Keep Control in Uncertain Times
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Keep Control in Uncertain Times

Overcome fears with emotional intelligence, use resilience mindfulness & crisis psychology, learn composure & anti-stress strategy to fight anxiety

Simone Janson, Simone Janson, Simone Janson

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eBook - ePub

Keep Control in Uncertain Times

Overcome fears with emotional intelligence, use resilience mindfulness & crisis psychology, learn composure & anti-stress strategy to fight anxiety

Simone Janson, Simone Janson, Simone Janson

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Information

Data Protection Data Hysteria Fears and Security: The Lives of Others?
// By Simone Janson


So soon we will all run around with large, colorful bars on our faces to remain undetected or we hope for data protection at this point. Or do we not need it at the end?

Public or private? Who reads everything on the net!

In an ideal world, before using social networks, people would think about what they want with them and how other people should perceive them on the Internet. You would be fully aware that you are presenting yourself publicly on the Internet and would answer the following questions in advance: Am I presenting myself in a completely unadulterated manner, can I stand by myself completely? Or do I want to convey a specific image of myself? Do I want to market and present myself professionally? Or do I even represent a company? Who is my target group? And how do I talk to her? And what data and information do I then disclose to the public? In short: people would know exactly who they are and what they want.
Unfortunately, we don't live in an ideal world. Apparently, many people have not yet learned how to properly assess the impact of their online activities. And the social media activities of many companies often seem like a large field of experimentation. There is no other way of explaining the many big and small mistakes that have caused social media to fall into disrepute: For example, that people are fired because they have blasphemed about their employer or that data that others have too freely shared with others have to be abused. Because many people are apparently not even aware of what they are doing.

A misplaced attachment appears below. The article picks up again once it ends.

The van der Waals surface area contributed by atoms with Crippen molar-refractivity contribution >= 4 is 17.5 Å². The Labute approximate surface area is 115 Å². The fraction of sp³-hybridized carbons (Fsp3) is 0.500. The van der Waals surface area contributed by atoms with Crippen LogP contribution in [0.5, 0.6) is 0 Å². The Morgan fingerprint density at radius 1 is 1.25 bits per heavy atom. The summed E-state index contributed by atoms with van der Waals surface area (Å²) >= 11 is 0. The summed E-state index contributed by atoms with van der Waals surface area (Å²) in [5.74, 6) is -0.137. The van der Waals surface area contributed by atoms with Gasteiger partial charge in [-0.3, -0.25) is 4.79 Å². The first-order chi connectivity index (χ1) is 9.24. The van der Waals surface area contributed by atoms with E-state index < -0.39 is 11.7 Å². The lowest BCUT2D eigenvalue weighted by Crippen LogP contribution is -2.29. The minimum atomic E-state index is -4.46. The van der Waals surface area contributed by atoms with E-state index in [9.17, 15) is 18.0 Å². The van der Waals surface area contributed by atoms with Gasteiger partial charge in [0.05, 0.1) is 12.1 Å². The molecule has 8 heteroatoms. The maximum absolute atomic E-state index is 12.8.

Help, boss is reading along!

Lukas Murauer from Völs in Tirol was angry. On his Facebook-Profile he posted the status: “At some point I'll put a bucket on my boss, the idiot!” A student from Freienbach in Switzerland wrote on Facebook: “Ms. H. [her teacher] with her ass certainly doesn't fit in this box.” A sixteen-year-old in Great Britain referred to Facebook her job as boring. And a nurse from Stockholm published on Facebook Photos she took during an operation. Now all of this is nothing special, such postings occur millions of times a day. However, these cases were all known for the same reason: All of these people then lost their jobs because the boss had noticed.
Now some may criticize that the bad bosses are to blame for spying on their employees. Or the internet again, because it robs people of their privacy. But the fact is: In many of these cases the Facebook-Faux pas only the icing on the cake, because the employees concerned had already become conspicuous elsewhere. And all of them had missed one thing: namely the privacy at Facebook set so that their bosses just can't read it. And they had neglected to ask themselves the important question before using the Internet: Am I on the Internet more privately - or more professionally? And who can, may and should notice that?
The world has become significantly more complicated in recent years: In the past, when there was only Xing, the world was still okay for many people. Because Xing was - and still is today - reserved for professional use only. Since networks like Twitter, Facebook and probably also the newly introduced Google+, nothing is as it was before. Because here, on the other hand, the boundaries are more fluid: some use it professionally, others privately and you don't really know exactly how to behave. That makes things exciting - but also complex. And simply using different channels for different target groups may seem like an effective means at first glance. A closer look reveals that this strict separation can hardly be maintained in reality, as Uwe Knaus, blog manager at Daimler, explains: “I myself have been using social media relatively intensively in recent years. In doing so, I notice that it is becoming increasingly difficult to distinguish between 'professional' and 'private'. At first I declared my Facebook- and Twitter account as private - XING was intended for 'business' use. In the meantime, I have been contacted professionally on all three platforms - sometimes around the clock. What matters is not how I organize it, but how the others see it. That's why I always behave in such a way on the social web that I don't have to be uncomfortable either as a private person or as a Daimler employee. "